In all, that means that the 17-year-old has been in the clinic for nearly a year and a half of her life.
"It's prison," says Cailyn. She says that she would rather do anything than just sit in her patient room all day, every day.
"As with any kid that's a frequent flier in a place like a hospital, she's comfortable there," says Corrigan. "However, you're removed from your regular life as a high school girl. It's hard to be a teenager and have a chronic illness. She's a teenager."
Cindy says that, because of the risk of infections, Cailynn is essentially confined to her room at the hospital.
"When she goes out of her room, just for like exercise for physical therapy, she can go around the unit 16 times without touching anything, and then she has to go back to her room. Sixteen times, that's a mile," says Cindy.
Even when she's at home, life is not a picnic for people with CF. First, there are the 37 pills she has to take every day, for various reasons.
Then there's the feeding tube. Cailyn's flat stomach has a small plastic tube sticking out, just several inches to the left of her bellybutton.
It's unobtrusive, and serves a vital purpose, but she hates it all the same.
Every night, the tube is connected to a bag that feeds five cans of a thick, chalky, calorie-laden formula into her body.
"It's real thick, like a sludge," says Cindy.
They give her the equivalent of 3,000 calories a day, enough to keep an obese person four times her weight rolling in fat, but the CF ensures that her starving body will absorb only a fraction of the nutrients.
This is the first thing Cailyn mentions when she dares to talk about life on ivacaftor, a life that is not dictated by CF.
"Then I can just get my tube out. I want it out so bad."
"She still won't be able to take the tube out for a year," says Cindy, providing a gentle reminder to a girl for whom a year must seem like a lifetime. "If and when she gains weight, she'll have to maintain that weight for a year."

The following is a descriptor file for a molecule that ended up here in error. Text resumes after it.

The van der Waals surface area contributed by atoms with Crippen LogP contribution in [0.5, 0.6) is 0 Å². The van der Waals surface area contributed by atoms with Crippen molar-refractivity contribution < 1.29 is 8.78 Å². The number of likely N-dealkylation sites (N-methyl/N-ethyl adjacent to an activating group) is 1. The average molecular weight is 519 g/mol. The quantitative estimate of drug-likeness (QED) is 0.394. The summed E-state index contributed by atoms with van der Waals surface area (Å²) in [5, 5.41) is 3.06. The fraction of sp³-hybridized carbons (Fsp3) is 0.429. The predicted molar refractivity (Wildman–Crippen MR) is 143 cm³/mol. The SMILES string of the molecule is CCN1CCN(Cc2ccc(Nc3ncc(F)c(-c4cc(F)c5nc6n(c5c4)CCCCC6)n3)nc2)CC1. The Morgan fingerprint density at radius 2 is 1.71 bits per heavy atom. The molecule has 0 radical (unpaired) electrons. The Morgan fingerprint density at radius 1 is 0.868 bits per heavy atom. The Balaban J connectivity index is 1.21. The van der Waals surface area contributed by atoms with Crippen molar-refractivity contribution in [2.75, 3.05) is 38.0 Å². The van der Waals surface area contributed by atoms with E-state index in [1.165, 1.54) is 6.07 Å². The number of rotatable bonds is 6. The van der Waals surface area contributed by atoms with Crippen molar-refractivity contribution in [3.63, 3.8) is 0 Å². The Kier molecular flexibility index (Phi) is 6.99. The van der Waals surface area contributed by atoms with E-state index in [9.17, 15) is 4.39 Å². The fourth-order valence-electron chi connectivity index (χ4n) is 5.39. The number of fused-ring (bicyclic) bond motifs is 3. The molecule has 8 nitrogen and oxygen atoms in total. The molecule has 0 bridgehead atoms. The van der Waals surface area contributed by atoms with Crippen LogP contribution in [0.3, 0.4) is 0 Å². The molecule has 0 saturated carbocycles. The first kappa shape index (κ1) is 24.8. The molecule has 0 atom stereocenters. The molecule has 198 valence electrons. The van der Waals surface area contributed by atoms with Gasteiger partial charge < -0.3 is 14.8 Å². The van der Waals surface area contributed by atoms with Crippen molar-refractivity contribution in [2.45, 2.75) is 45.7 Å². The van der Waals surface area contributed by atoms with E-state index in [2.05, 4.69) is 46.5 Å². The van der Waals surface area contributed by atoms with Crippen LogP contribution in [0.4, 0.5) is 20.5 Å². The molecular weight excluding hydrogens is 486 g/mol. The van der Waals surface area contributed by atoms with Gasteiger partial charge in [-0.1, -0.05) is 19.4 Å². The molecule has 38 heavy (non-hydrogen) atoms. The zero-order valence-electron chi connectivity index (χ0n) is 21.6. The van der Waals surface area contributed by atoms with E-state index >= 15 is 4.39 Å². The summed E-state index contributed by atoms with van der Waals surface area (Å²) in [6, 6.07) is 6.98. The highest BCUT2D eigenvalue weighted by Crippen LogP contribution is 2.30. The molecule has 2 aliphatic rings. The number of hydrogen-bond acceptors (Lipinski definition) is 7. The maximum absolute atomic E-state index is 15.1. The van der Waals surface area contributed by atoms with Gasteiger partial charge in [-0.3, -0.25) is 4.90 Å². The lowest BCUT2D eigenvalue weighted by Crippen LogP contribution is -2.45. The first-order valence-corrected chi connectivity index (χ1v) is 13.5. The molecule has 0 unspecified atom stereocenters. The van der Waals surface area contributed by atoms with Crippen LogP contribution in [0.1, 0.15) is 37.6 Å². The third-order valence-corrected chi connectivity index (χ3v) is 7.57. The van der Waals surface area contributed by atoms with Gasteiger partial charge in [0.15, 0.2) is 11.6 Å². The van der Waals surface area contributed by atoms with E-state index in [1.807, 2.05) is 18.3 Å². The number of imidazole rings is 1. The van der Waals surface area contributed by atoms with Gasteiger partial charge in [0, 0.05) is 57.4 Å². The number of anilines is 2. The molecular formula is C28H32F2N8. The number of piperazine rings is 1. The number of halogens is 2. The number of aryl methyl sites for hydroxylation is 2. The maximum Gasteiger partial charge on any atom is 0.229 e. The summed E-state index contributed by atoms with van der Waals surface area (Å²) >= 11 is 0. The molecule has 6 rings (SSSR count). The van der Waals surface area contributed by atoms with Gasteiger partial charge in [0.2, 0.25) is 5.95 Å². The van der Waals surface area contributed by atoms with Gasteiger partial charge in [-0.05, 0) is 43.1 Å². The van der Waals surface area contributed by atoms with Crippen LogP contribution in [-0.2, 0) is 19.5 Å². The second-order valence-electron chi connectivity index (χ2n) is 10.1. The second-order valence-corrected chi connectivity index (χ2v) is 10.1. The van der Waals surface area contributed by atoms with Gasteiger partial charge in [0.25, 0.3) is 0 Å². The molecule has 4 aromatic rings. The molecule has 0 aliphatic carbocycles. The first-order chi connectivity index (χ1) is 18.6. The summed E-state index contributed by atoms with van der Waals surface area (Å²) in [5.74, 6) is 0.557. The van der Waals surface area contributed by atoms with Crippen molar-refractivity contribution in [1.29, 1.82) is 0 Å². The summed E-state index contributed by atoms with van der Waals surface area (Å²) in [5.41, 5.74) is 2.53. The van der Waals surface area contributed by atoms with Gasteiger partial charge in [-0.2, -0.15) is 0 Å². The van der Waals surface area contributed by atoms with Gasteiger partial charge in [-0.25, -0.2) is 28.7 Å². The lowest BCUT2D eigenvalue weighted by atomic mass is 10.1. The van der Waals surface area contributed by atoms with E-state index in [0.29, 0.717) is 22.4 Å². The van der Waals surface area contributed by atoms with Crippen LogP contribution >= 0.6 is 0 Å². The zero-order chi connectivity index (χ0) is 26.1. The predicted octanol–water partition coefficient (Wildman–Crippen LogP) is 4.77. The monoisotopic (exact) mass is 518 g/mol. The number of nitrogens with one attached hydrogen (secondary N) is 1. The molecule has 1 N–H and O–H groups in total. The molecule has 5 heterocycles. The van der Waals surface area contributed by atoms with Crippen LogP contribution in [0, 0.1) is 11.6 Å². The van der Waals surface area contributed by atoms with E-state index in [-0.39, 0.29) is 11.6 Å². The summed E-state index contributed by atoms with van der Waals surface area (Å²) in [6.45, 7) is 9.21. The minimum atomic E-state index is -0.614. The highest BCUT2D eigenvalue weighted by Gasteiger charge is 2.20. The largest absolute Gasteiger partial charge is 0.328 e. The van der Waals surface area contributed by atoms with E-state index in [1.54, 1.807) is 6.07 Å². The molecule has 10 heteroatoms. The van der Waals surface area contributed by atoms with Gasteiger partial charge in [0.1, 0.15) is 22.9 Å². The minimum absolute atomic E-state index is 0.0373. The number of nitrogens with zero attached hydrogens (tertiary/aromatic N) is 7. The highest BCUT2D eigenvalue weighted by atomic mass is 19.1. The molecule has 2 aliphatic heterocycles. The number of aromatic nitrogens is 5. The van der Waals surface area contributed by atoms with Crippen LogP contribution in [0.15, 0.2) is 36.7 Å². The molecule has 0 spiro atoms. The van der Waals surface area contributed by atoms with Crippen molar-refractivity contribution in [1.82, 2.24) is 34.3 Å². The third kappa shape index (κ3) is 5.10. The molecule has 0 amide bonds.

That doesn't stop Cailyn from dwelling on the details. Her hopes, she has admitted, are up.
"Then they drop cans off," she says. "Then I'd take four, then I'd take three cans a night. Then I'd take two."
She sounds like a younger child describing Christmas.
"It's going to be at least a year," repeats Cindy.
Aside from being joined to five cans of the loathsome formula every night, Cailyn doesn't like the tube itself. It hurts, it limits what she can do physically, and it provides a constant physical reminder that there is a difference between her and the other people around her.
When other girls were hosting weekend-long slumber parties, it was difficult for Cailynn to participate.
"It's annoying," she says. "Sometimes at dance, I can't do some of the stuff that they do. It makes it bleed."
Then there is the Nebulizer, a machine that Cailyn uses to inhale medicinal vapors designed to break up the mucus in her lungs.
While she's inhaling air from the Nebulizer, she wears a vibrating vest, which looks like a clunky blue flotation jacket with air tubes that run to a unit the size and shape of a microwave.
When she's feeling well, Cailyn has to wear the vest for 40 minutes every day. It shakes her chest cavity, which helps to break up the mucus.
That's on a good day.
On a bad day, she undergoes three 40-minute sessions with the vest.
Between that, and physical therapy, it can be difficult for Cailynn to find any time for living life.
"She has a good hour and a half of treatments that she's doing at home every day," says Corrigan.
When she's undergoing treatments or tube-based feedings, Cailynn likes to read and watch tv to help pass the time.
She likes books and television shows about people with extraordinary powers. Werewolves and vampires, teenagers with wings or telekinetic powers – these are the figures that populate her imagination, while she herself sits in her room, sucking air from her Nebulizer and tucked into her vibrating vest, her 83 pounds chained to a nutrient bag by her feeding tube.